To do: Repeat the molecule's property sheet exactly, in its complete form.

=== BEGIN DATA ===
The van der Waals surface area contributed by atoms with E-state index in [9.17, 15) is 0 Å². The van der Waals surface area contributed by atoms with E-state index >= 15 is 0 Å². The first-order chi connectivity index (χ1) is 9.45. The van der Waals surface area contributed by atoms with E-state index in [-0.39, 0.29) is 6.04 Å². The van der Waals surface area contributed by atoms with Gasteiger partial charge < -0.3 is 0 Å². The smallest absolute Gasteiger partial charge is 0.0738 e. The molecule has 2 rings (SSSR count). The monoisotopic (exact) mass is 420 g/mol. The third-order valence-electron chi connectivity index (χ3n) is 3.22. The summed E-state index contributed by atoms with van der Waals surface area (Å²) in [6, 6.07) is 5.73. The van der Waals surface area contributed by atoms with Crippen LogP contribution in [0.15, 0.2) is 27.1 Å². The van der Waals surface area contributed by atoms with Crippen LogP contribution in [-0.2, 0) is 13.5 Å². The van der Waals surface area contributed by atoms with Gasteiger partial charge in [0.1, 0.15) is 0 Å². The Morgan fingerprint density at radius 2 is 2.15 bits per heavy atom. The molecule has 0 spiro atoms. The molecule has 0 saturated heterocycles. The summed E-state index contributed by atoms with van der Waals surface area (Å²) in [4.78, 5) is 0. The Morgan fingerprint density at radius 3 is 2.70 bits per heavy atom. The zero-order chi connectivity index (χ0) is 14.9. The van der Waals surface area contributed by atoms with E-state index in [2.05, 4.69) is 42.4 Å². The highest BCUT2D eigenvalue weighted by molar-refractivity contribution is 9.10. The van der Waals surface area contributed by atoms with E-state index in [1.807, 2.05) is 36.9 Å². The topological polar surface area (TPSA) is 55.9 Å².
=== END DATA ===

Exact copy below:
The van der Waals surface area contributed by atoms with E-state index in [9.17, 15) is 0 Å². The van der Waals surface area contributed by atoms with E-state index >= 15 is 0 Å². The first-order chi connectivity index (χ1) is 9.45. The van der Waals surface area contributed by atoms with E-state index in [-0.39, 0.29) is 6.04 Å². The van der Waals surface area contributed by atoms with Gasteiger partial charge < -0.3 is 0 Å². The smallest absolute Gasteiger partial charge is 0.0738 e. The molecule has 2 rings (SSSR count). The monoisotopic (exact) mass is 420 g/mol. The third-order valence-electron chi connectivity index (χ3n) is 3.22. The summed E-state index contributed by atoms with van der Waals surface area (Å²) in [6, 6.07) is 5.73. The van der Waals surface area contributed by atoms with Crippen LogP contribution in [0.15, 0.2) is 27.1 Å². The van der Waals surface area contributed by atoms with Crippen LogP contribution in [-0.2, 0) is 13.5 Å². The van der Waals surface area contributed by atoms with Gasteiger partial charge in [0.1, 0.15) is 0 Å². The Morgan fingerprint density at radius 2 is 2.15 bits per heavy atom. The molecule has 0 spiro atoms. The molecule has 0 saturated heterocycles. The summed E-state index contributed by atoms with van der Waals surface area (Å²) in [4.78, 5) is 0. The Morgan fingerprint density at radius 3 is 2.70 bits per heavy atom. The zero-order chi connectivity index (χ0) is 14.9. The van der Waals surface area contributed by atoms with E-state index in [2.05, 4.69) is 42.4 Å². The highest BCUT2D eigenvalue weighted by molar-refractivity contribution is 9.10. The van der Waals surface area contributed by atoms with E-state index in [1.807, 2.05) is 36.9 Å². The topological polar surface area (TPSA) is 55.9 Å².